18 Microscopic Anatomy of Skeletal Muscle Slide 6.12b Copyright © 2003 Pearson Education, Inc. publishing as Benjamin Cummings At rest, there is a bare zone that lacks actin filaments Sarcoplasmic reticulum (SR) – for storage of calcium Figure 6.3d

19 Properties of Skeletal Muscle Activity Slide 6.13 Copyright © 2003 Pearson Education, Inc. publishing as Benjamin Cummings Irritability – ability to receive and respond to a stimulus Contractility – ability to shorten when an adequate stimulus is received

20 Nerve Stimulus to Muscles Slide 6.14 Copyright © 2003 Pearson Education, Inc. publishing as Benjamin Cummings Skeletal muscles must be stimulated by a nerve to contract Motor unit One neuron Muscle cells stimulated by that neuron Figure 6.4a

21 Nerve Stimulus to Muscles Slide 6.15a Copyright © 2003 Pearson Education, Inc. publishing as Benjamin Cummings Neuromuscular junctions – association site of nerve and muscle Figure 6.5b

22 Nerve Stimulus to Muscles Slide 6.15b Copyright © 2003 Pearson Education, Inc. publishing as Benjamin Cummings Synaptic cleft – gap between nerve and muscle Nerve and muscle do not make contact Area between nerve and muscle is filled with interstitial fluid Figure 6.5b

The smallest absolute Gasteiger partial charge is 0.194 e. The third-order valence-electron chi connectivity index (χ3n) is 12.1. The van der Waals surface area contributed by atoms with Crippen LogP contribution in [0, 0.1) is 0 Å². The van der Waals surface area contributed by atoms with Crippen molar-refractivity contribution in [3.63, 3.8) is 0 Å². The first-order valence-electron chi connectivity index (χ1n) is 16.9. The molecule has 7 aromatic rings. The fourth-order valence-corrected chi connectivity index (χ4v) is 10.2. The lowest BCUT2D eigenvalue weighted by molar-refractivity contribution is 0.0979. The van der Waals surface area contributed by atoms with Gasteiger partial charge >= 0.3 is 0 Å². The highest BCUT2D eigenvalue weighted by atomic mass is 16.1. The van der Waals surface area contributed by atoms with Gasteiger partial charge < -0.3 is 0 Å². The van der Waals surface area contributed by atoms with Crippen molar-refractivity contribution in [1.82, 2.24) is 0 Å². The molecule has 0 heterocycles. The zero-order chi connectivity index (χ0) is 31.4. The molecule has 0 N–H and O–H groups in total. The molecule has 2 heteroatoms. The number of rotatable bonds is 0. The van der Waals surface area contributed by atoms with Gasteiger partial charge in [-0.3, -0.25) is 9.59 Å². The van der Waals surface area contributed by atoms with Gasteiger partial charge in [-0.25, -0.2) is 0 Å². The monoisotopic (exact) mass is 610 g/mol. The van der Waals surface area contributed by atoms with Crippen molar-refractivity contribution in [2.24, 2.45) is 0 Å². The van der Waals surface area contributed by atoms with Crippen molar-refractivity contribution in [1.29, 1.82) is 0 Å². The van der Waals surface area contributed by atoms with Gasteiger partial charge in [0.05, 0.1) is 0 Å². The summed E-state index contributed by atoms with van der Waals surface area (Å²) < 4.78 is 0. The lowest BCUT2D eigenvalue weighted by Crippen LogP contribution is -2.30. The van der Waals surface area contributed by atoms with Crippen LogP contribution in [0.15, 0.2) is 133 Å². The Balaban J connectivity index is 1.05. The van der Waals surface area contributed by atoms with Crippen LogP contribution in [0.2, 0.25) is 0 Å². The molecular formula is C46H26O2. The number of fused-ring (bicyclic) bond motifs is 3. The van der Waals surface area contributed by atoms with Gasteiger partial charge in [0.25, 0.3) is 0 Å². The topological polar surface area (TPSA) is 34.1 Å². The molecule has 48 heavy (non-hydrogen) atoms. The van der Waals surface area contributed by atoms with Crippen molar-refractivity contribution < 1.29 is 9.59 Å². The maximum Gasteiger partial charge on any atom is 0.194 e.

23 Transmission of Nerve Impulse to Muscle Slide 6.16a Copyright © 2003 Pearson Education, Inc. publishing as Benjamin Cummings Neurotransmitter – chemical released by nerve upon arrival of nerve impulse The neurotransmitter for skeletal muscle is acetylcholine Neurotransmitter attaches to receptors on the sarcolemma Sarcolemma becomes permeable to sodium (Na + )

24 Transmission of Nerve Impulse to Muscle Slide 6.16b Copyright © 2003 Pearson Education, Inc. publishing as Benjamin Cummings Sodium rushing into the cell generates an action potential Once started, muscle contraction cannot be stopped

25 The Sliding Filament Theory of Muscle Contraction Slide 6.17a Copyright © 2003 Pearson Education, Inc. publishing as Benjamin Cummings Activation by nerve causes myosin heads (crossbridges) to attach to binding sites on the thin filament Myosin heads then bind to the next site of the thin filament Figure 6.7

26 The Sliding Filament Theory of Muscle Contraction Slide 6.17b Copyright © 2003 Pearson Education, Inc. publishing as Benjamin Cummings This continued action causes a sliding of the myosin along the actin The result is that the muscle is shortened (contracted) Figure 6.7